In this, learning to be present to their sense of sadness, the sense of anxiety and to transform it into a readiness for action that is calm and focussed can be invaluable. This requires self-understanding and self-acceptance and an end to self-hatred. Inhibition as taught by Alexander in its deepest psycho-physical meaning can be of use here allowing the suspension of hatred, the fear and the threat of being wrong in favour of a curiosity in what is there now or what we might like to project into the future, as a life to be lived. For this, the growth mindset is invaluable as is the presence of another. 

 

PeggyThe presence of another in learning and development is hugely beneficial and here I would just like to say  a few words about Peggy Dalton whose death last week is one of the reasons this blog was delayed. Peggy supervised me for six years, including my training. She was a remarkably gifted and talented therapist but what, more than anything, marked her out was her presence and engagement to others despite her severe chronic pain. This presence gave me and others great support and encouragement in developing our work and she will remain a great inspiration to the constructivist ideal that anything can be reconstrued, including chronic pain, as this touching blog by my friend and colleague Mary Frances makes clear. Peggys life was proof that even in the greatest of difficulties, meaning can be found and lives can be lived. She will be missed and remembered by all of us that knew her. 

                                                                                                                                                    

Published in Lessons from the Chair

‘Imagine you’re clever’ might be an insult to some, but for others it might be the instruction that liberates them into a whole new world of learning. As an instruction it has a lot to teach us about learning and the power of expectations, others and our own.

It was used in a lovely bit of research by Robert Hardy to investigate how young people’s attitudes to learning affected their performance. He invited them to carry out some tasks by acting ‘as if they were clever’. Young people with poor and error prone learning styles, became efficient and fluent learners when acting ‘as if’. One girl was so discomforted by the gap between how she normally experienced herself and her new performance, that she claimed not to have done the experiment - that someone else must have done it!

Two inter-linked truths about learning are apparent here. The first is that expectations are important, the second that self-consistency is important, the experience of difference for some, is something to be disavowed. Others though welcome it and are able to make sense of it, and use it to launch themselves into whole new worlds of discovery.

This importance of self-consistency and our need to be predictable to ourselves is sometimes poorly understood. Not just by ourselves but also by other people including teachers and therapists, who are there to help us learn. Without it, we or others, at our extremes, can seem unpredictable, chaotic and even terrifyingly mad, yet deep down there is always a logic, which makes sense in the light of day, in the context of past experience and choice.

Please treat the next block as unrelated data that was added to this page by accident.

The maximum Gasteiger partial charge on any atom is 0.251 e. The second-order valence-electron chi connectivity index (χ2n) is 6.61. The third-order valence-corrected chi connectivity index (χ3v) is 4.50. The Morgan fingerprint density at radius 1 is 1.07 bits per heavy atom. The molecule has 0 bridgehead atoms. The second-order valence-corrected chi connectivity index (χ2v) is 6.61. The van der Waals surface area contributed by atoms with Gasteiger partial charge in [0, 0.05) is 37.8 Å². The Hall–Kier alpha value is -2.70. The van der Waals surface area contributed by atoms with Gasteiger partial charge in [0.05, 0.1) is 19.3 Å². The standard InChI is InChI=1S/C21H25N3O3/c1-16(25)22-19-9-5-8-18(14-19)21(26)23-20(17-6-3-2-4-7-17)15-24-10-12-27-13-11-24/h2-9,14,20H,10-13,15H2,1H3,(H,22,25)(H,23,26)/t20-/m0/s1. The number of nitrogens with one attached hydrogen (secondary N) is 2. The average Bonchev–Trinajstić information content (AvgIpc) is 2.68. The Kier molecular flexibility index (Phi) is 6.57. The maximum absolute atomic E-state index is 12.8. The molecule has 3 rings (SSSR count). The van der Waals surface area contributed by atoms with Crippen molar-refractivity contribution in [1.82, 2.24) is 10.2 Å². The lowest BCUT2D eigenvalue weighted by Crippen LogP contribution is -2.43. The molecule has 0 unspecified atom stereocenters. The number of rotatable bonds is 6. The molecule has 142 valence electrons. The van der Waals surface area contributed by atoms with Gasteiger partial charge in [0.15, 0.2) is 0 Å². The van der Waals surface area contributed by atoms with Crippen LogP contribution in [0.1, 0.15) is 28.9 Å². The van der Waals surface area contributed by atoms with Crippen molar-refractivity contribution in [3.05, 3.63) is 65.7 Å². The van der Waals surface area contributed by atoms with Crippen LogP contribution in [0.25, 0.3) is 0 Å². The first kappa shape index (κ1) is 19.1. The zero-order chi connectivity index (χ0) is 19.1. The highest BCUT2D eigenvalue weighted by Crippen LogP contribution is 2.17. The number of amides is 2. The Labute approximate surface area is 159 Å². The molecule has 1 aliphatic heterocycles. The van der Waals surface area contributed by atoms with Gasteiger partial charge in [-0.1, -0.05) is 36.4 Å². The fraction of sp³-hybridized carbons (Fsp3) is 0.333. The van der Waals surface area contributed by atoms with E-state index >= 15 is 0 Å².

Discovering that logic, which is primarily is an emotional and narrative logic, is a task we all have to face. The ease and fluency with which we accomplish this, is primarily determined by the type of self-consistency we seek. If we seek consistency as fixed characters, then eventually no matter how talented, being wrong, as I will elaborate further next time, becomes something to avoid. If we seek consistency as beings capable of learning, of developing and growing, then through time, patience and hard work, we can change and master our chosen skills. If we act ‘as if’ we can learn, we will; if we act ‘as if’ we were clever while we do so, then the learning will be easier and more fluent.

There is no blog next week, as I am in London for a board meeting. The following week, I will turn to the importance of ‘mindsets’ and start to look at some of their implications for learning the Alexander Technique and therapy.

Published in Lessons from the Chair

A pupil returned last week and reported how their sleeping had improved as a result of their last lesson - they were getting a good night's sleep and waking up more refreshed. The need to think about how we use ourselves while sleeping, in my experience, is quite common. Alexander thought people’s use while sleeping was often worse than their waking use and, in many respects, this is probably true.

 

Published in Lessons from the Chair
Friday, 12 October 2012 00:00

The Importance of Alexander's Work

Every so often I find myself reflecting on what the Alexander Technique is a technique for – it is a subject I have blogged about before. Last time, I addressed the question with what I thought Alexander's answer might be in terms of Constructive Conscious Control.

Published in Lessons from the Chair
Friday, 06 July 2012 00:00

Knowing How v Knowing That

I first became aware of Gilbert Ryle’s distinction between ‘knowing how’ and ‘knowing that’ while studying philosophy at Aberdeen University as an undergraduate. It is a distinction whose importance I have found myself reflecting on for a number of reasons, not least the importance Alexander placed on it in emphasising the importance of the ‘means-whereby’ we go about our business.

Published in Lessons from the Chair
Saturday, 21 July 2012 00:00

Introducing Inhibition

Withholding consent, refraining from doing what one has always done, stopping yourself from relying on old habits, inhibiting, to use Alexander’s word, is the first step in his technique. The second is directing, but that can only come when one has first inhibited what one does not want.

Published in Lessons from the Chair